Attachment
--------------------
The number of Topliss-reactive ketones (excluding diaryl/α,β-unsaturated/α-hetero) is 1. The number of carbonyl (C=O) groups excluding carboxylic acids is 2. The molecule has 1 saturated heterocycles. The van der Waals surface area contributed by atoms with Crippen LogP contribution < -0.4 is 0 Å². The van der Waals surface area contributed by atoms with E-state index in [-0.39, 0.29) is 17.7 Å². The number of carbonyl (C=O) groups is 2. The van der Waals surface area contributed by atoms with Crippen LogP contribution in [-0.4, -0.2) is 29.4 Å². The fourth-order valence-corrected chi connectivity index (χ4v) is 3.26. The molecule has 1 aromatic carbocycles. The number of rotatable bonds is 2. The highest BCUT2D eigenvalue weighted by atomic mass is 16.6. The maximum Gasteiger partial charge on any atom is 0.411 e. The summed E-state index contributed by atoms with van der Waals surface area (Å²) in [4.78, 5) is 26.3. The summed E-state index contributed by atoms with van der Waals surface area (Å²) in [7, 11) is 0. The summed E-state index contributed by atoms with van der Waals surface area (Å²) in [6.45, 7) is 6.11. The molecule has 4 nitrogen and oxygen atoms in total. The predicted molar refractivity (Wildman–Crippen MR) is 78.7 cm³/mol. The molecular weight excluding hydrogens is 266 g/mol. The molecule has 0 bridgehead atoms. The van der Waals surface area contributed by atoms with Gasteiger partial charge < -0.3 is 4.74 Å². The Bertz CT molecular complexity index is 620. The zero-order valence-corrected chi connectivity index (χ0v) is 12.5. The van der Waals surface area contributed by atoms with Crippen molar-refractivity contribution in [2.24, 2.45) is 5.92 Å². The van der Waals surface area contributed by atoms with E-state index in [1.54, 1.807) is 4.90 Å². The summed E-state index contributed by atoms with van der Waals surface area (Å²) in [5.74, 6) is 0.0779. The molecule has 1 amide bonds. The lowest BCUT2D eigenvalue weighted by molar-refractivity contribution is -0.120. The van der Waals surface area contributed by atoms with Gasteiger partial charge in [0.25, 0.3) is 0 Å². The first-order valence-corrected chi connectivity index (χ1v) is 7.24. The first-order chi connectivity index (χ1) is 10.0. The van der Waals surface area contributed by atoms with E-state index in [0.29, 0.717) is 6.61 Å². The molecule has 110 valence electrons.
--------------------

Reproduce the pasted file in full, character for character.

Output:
The number of Topliss-reactive ketones (excluding diaryl/α,β-unsaturated/α-hetero) is 1. The number of carbonyl (C=O) groups excluding carboxylic acids is 2. The molecule has 1 saturated heterocycles. The van der Waals surface area contributed by atoms with Crippen LogP contribution < -0.4 is 0 Å². The van der Waals surface area contributed by atoms with E-state index in [-0.39, 0.29) is 17.7 Å². The number of carbonyl (C=O) groups is 2. The van der Waals surface area contributed by atoms with Crippen LogP contribution in [-0.4, -0.2) is 29.4 Å². The fourth-order valence-corrected chi connectivity index (χ4v) is 3.26. The molecule has 1 aromatic carbocycles. The number of rotatable bonds is 2. The highest BCUT2D eigenvalue weighted by atomic mass is 16.6. The maximum Gasteiger partial charge on any atom is 0.411 e. The summed E-state index contributed by atoms with van der Waals surface area (Å²) in [4.78, 5) is 26.3. The summed E-state index contributed by atoms with van der Waals surface area (Å²) in [7, 11) is 0. The summed E-state index contributed by atoms with van der Waals surface area (Å²) in [6.45, 7) is 6.11. The molecule has 4 nitrogen and oxygen atoms in total. The predicted molar refractivity (Wildman–Crippen MR) is 78.7 cm³/mol. The molecular weight excluding hydrogens is 266 g/mol. The molecule has 0 bridgehead atoms. The van der Waals surface area contributed by atoms with Gasteiger partial charge < -0.3 is 4.74 Å². The Bertz CT molecular complexity index is 620. The zero-order valence-corrected chi connectivity index (χ0v) is 12.5. The van der Waals surface area contributed by atoms with Crippen molar-refractivity contribution in [2.24, 2.45) is 5.92 Å². The van der Waals surface area contributed by atoms with E-state index in [1.54, 1.807) is 4.90 Å². The summed E-state index contributed by atoms with van der Waals surface area (Å²) in [5.74, 6) is 0.0779. The molecule has 1 amide bonds. The lowest BCUT2D eigenvalue weighted by molar-refractivity contribution is -0.120. The van der Waals surface area contributed by atoms with Gasteiger partial charge in [0.25, 0.3) is 0 Å². The first-order valence-corrected chi connectivity index (χ1v) is 7.24. The first-order chi connectivity index (χ1) is 10.0. The van der Waals surface area contributed by atoms with E-state index in [0.29, 0.717) is 6.61 Å². The molecule has 110 valence electrons.